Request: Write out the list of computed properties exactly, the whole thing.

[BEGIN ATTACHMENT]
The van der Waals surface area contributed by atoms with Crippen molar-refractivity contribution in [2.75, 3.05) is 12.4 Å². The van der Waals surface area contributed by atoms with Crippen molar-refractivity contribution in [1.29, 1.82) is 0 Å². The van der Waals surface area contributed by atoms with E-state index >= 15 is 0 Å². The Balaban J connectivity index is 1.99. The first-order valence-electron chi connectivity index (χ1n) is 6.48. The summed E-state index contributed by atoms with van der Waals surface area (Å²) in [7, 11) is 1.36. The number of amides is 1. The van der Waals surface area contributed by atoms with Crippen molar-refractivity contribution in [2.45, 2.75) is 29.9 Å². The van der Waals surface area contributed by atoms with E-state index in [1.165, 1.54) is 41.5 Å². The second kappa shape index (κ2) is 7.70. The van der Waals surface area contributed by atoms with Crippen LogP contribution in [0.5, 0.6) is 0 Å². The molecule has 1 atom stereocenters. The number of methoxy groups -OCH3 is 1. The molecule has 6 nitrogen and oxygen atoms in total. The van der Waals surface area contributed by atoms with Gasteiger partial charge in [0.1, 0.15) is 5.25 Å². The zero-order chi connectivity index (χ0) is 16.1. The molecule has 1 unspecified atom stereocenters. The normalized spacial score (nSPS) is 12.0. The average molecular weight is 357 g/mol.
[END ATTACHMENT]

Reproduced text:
The van der Waals surface area contributed by atoms with Crippen molar-refractivity contribution in [2.75, 3.05) is 12.4 Å². The van der Waals surface area contributed by atoms with Crippen molar-refractivity contribution in [1.29, 1.82) is 0 Å². The van der Waals surface area contributed by atoms with E-state index >= 15 is 0 Å². The Balaban J connectivity index is 1.99. The first-order valence-electron chi connectivity index (χ1n) is 6.48. The summed E-state index contributed by atoms with van der Waals surface area (Å²) in [7, 11) is 1.36. The number of amides is 1. The van der Waals surface area contributed by atoms with Crippen molar-refractivity contribution in [2.45, 2.75) is 29.9 Å². The van der Waals surface area contributed by atoms with E-state index in [1.165, 1.54) is 41.5 Å². The second kappa shape index (κ2) is 7.70. The van der Waals surface area contributed by atoms with Crippen LogP contribution in [0.5, 0.6) is 0 Å². The molecule has 1 atom stereocenters. The number of methoxy groups -OCH3 is 1. The molecule has 6 nitrogen and oxygen atoms in total. The van der Waals surface area contributed by atoms with Gasteiger partial charge in [0.1, 0.15) is 5.25 Å². The zero-order chi connectivity index (χ0) is 16.1. The molecule has 1 unspecified atom stereocenters. The normalized spacial score (nSPS) is 12.0. The average molecular weight is 357 g/mol.